INDIANAPOLIS (WTHR) — In the privacy of her home office in Indianapolis, 30-year-old Ashley Flowers is bringing an unsolved crime to life.
She speaks into a microphone and reads from a script on one of her computers.
Her podcast called "Crime Junkie" will be heard by millions of people. Ninety percent of her audience are women in their 20s and 30s.
"Podcasting is booming," said Flowers.
She and her co-host and longtime friend, Brit Prawat, have been fascinated with crime since they were young girls.
"I grew up watching 'Perry Mason' and 'Columbo' with my mom. Reading 'Agatha Christie' and 'Nancy Drew' when I was 5, 6, 7," said Flowers.
Flowers grew up in South Bend, Indiana. She attended Arizona State University and got her bachelor's degree in bio-medical research. She returned to northern Indiana where she did genetics research at the University of Notre Dame. She spent time working in medical sales and software sales. Flowers re-kindled a friendship with a high school boy named Erik Hudak. They started dating and eventually got married. The idea for "Crime Junkie" came as Flowers was doing work with Crime Stoppers of Central Indiana.
"I don't want to go back and listen to it," laughed Flowers. "I think we got a thousand people. We thought it was a smashing success. Nobody knew who we are. We're in the middle of Indiana. So, I remember in the first couple of weeks, we were seeing 4,000 downloads and our minds were just blown," said Flowers.
"There's no playbook. Podcasting is still the wild west. There's nobody to tell you what to do or how to do it. So, we kind of had to figure it out," said Flowers. "I was the crime junkie that I was making the show for. I had been listening to podcasts for four years by the time I made 'Crime Junkie.' I just felt like there wasn't enough," said Flowers. "I could listen to every single one. Good, bad, otherwise. There weren't enough podcasts. So, I had this need for something more. I knew there was an opening."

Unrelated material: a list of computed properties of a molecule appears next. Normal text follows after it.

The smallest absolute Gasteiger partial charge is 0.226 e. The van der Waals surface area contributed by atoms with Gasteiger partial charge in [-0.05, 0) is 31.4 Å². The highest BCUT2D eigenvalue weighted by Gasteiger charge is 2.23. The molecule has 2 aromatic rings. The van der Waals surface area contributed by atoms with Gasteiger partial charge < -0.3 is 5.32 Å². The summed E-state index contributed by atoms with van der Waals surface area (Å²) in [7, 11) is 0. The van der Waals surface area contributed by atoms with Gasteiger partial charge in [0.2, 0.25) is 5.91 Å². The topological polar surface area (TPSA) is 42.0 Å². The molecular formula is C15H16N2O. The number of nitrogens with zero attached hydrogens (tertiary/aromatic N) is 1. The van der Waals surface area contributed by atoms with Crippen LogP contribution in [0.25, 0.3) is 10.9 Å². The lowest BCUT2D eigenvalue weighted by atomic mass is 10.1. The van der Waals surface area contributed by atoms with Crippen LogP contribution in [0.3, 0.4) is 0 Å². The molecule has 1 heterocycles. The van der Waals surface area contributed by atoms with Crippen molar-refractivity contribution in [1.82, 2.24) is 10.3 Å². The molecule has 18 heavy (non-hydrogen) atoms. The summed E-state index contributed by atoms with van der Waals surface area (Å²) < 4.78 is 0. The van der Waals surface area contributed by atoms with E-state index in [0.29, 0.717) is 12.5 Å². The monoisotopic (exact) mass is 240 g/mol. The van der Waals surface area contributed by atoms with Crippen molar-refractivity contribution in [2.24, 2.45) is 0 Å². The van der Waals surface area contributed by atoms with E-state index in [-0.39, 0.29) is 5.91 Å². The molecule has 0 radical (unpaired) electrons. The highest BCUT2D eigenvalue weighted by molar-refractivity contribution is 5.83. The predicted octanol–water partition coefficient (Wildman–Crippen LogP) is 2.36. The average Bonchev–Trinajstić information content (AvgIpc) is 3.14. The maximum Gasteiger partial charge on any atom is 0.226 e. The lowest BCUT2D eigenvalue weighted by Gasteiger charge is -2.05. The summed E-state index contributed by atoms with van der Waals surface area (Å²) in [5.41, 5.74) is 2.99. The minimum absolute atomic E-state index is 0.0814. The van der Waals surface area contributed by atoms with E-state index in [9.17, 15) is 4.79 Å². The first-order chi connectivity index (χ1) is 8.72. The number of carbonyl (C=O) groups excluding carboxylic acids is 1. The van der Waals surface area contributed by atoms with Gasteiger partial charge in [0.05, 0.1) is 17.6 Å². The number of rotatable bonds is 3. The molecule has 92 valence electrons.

Fifteen months later, "Crime Junkie" is a hit.
"We have about 600,000 unique listeners for every single episode. Then each month we get about nine million downloads," said Flowers. "I have to thank the fans. It is so much word of mouth. People are sharing it on social media. People are sharing it with their friends and family."
Even her dog, the namesake for the company's name "Audio Chuck", is a star.
"He's my whole world," said Flowers. "We have this gig at the end where we ask if he approves. He gives his husky howl. He's become more famous than I have. He got recognized at a bar the other day before me," said Flowers.
Hudak has seen his wife's podcasting talent improve since late 2017.
"It's amazing how she's grown just as a storyteller from episode one until now, it's completely wild," said Flowers' husband Erik Hudak. "I think it's how she connects with everyone. It's just a soothing tone. She tells a story very direct. The details are there. There's not a lot of fluff. It's right to the point. She also cares for every victim and she cares for every case."
The 30-minute weekly "Crime Junkie" podcast often showcases Indiana unsolved crimes like the 2017 Delphi murders of 14-year-old Liberty German and 13-year-old Abigail Williams.
"My favorite episode that I did was on the April Tinsley case, which was also a local case in Fort Wayne," said Flowers.
Her listeners suggest a thousand different crimes a month for Flowers to consider. She picks one, does the research and writes a script.
"I always prefer to cover the ones that are unsolved. Specifically missing persons cases. I think those are the ones that need the most attention," said Flowers. "I always start with Google. I find out what's available. I think some of the best cases that we do are when I have to track down old news articles. Whether that's in an archive, in a library or available on newspaper.com."
Flowers considers herself a writer and host.